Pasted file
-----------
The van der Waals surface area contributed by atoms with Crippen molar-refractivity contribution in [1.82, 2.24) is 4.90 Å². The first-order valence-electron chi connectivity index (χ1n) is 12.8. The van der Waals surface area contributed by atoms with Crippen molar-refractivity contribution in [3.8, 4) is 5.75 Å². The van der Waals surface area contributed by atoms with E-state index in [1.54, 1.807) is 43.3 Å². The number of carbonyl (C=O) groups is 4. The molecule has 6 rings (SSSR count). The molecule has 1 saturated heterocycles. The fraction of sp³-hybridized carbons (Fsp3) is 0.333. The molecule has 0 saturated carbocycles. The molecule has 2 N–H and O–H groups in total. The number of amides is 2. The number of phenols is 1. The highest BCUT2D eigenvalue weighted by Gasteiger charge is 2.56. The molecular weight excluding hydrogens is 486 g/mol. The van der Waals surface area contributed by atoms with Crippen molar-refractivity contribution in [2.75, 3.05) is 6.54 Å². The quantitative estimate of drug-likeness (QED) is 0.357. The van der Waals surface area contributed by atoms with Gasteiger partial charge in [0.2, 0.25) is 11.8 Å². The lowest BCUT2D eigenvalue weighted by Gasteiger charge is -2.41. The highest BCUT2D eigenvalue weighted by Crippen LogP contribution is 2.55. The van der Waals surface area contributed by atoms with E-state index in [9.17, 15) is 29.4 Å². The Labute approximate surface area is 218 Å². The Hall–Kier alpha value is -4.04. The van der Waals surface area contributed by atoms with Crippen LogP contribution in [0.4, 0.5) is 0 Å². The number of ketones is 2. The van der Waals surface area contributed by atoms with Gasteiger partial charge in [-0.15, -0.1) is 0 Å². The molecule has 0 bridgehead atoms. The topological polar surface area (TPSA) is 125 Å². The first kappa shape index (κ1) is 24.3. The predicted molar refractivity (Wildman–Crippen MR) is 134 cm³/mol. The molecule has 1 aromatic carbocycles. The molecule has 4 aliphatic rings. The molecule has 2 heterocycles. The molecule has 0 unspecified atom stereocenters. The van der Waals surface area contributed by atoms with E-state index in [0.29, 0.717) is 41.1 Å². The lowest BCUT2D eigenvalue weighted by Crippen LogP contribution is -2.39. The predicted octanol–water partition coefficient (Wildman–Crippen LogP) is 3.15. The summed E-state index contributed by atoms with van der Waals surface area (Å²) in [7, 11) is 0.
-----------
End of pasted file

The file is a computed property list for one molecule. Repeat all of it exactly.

The van der Waals surface area contributed by atoms with Crippen molar-refractivity contribution in [1.82, 2.24) is 4.90 Å². The first-order valence-electron chi connectivity index (χ1n) is 12.8. The van der Waals surface area contributed by atoms with Crippen molar-refractivity contribution in [3.8, 4) is 5.75 Å². The van der Waals surface area contributed by atoms with E-state index in [1.54, 1.807) is 43.3 Å². The number of carbonyl (C=O) groups is 4. The molecule has 6 rings (SSSR count). The molecule has 1 saturated heterocycles. The fraction of sp³-hybridized carbons (Fsp3) is 0.333. The molecule has 0 saturated carbocycles. The molecule has 2 N–H and O–H groups in total. The number of amides is 2. The number of phenols is 1. The highest BCUT2D eigenvalue weighted by Gasteiger charge is 2.56. The molecular weight excluding hydrogens is 486 g/mol. The van der Waals surface area contributed by atoms with Crippen molar-refractivity contribution in [2.75, 3.05) is 6.54 Å². The quantitative estimate of drug-likeness (QED) is 0.357. The van der Waals surface area contributed by atoms with Gasteiger partial charge in [0.2, 0.25) is 11.8 Å². The lowest BCUT2D eigenvalue weighted by Gasteiger charge is -2.41. The highest BCUT2D eigenvalue weighted by Crippen LogP contribution is 2.55. The van der Waals surface area contributed by atoms with E-state index in [9.17, 15) is 29.4 Å². The Labute approximate surface area is 218 Å². The Hall–Kier alpha value is -4.04. The van der Waals surface area contributed by atoms with Crippen LogP contribution in [0.4, 0.5) is 0 Å². The number of ketones is 2. The van der Waals surface area contributed by atoms with Gasteiger partial charge in [-0.15, -0.1) is 0 Å². The molecule has 0 bridgehead atoms. The topological polar surface area (TPSA) is 125 Å². The first kappa shape index (κ1) is 24.3. The predicted molar refractivity (Wildman–Crippen MR) is 134 cm³/mol. The molecule has 1 aromatic carbocycles. The molecule has 4 aliphatic rings. The molecule has 2 heterocycles. The molecule has 0 unspecified atom stereocenters. The van der Waals surface area contributed by atoms with E-state index in [0.29, 0.717) is 41.1 Å². The lowest BCUT2D eigenvalue weighted by Crippen LogP contribution is -2.39. The predicted octanol–water partition coefficient (Wildman–Crippen LogP) is 3.15. The summed E-state index contributed by atoms with van der Waals surface area (Å²) in [7, 11) is 0.